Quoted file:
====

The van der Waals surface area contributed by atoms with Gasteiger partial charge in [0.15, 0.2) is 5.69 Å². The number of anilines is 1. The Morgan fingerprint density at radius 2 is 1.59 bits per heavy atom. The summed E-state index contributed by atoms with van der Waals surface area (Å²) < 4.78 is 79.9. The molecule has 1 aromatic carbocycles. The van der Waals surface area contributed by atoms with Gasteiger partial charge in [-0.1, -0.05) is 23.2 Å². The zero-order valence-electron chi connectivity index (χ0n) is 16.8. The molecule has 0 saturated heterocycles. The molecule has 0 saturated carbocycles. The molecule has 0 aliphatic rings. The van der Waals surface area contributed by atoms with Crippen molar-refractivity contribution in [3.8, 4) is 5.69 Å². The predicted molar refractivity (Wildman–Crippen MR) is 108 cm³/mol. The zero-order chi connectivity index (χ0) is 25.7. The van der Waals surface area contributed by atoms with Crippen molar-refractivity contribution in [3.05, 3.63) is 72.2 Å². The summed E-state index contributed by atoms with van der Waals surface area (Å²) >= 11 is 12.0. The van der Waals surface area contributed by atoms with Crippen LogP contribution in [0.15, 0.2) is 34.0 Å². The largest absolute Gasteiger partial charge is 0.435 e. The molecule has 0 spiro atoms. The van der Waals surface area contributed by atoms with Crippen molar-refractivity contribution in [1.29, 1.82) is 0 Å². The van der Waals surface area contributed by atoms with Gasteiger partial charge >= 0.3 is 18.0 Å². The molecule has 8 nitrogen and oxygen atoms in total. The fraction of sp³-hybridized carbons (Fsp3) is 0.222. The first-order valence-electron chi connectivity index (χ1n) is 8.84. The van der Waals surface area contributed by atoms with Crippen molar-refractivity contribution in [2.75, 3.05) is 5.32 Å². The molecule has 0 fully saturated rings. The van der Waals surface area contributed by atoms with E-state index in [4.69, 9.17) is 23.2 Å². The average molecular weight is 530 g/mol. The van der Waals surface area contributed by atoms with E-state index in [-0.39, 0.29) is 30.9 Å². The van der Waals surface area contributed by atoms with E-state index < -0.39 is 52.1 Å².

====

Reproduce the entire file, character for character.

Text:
The van der Waals surface area contributed by atoms with Gasteiger partial charge in [0.15, 0.2) is 5.69 Å². The number of anilines is 1. The Morgan fingerprint density at radius 2 is 1.59 bits per heavy atom. The summed E-state index contributed by atoms with van der Waals surface area (Å²) < 4.78 is 79.9. The molecule has 1 aromatic carbocycles. The van der Waals surface area contributed by atoms with Gasteiger partial charge in [-0.1, -0.05) is 23.2 Å². The zero-order valence-electron chi connectivity index (χ0n) is 16.8. The molecule has 0 saturated heterocycles. The molecule has 0 saturated carbocycles. The molecule has 0 aliphatic rings. The van der Waals surface area contributed by atoms with Crippen molar-refractivity contribution in [3.8, 4) is 5.69 Å². The predicted molar refractivity (Wildman–Crippen MR) is 108 cm³/mol. The zero-order chi connectivity index (χ0) is 25.7. The van der Waals surface area contributed by atoms with Crippen molar-refractivity contribution in [3.05, 3.63) is 72.2 Å². The summed E-state index contributed by atoms with van der Waals surface area (Å²) >= 11 is 12.0. The van der Waals surface area contributed by atoms with Crippen LogP contribution in [0.15, 0.2) is 34.0 Å². The largest absolute Gasteiger partial charge is 0.435 e. The molecule has 0 spiro atoms. The van der Waals surface area contributed by atoms with Crippen molar-refractivity contribution in [1.29, 1.82) is 0 Å². The van der Waals surface area contributed by atoms with Gasteiger partial charge >= 0.3 is 18.0 Å². The molecule has 8 nitrogen and oxygen atoms in total. The fraction of sp³-hybridized carbons (Fsp3) is 0.222. The first-order valence-electron chi connectivity index (χ1n) is 8.84. The van der Waals surface area contributed by atoms with Crippen molar-refractivity contribution in [2.75, 3.05) is 5.32 Å². The molecule has 0 fully saturated rings. The van der Waals surface area contributed by atoms with E-state index in [4.69, 9.17) is 23.2 Å². The average molecular weight is 530 g/mol. The van der Waals surface area contributed by atoms with E-state index in [-0.39, 0.29) is 30.9 Å². The van der Waals surface area contributed by atoms with E-state index < -0.39 is 52.1 Å².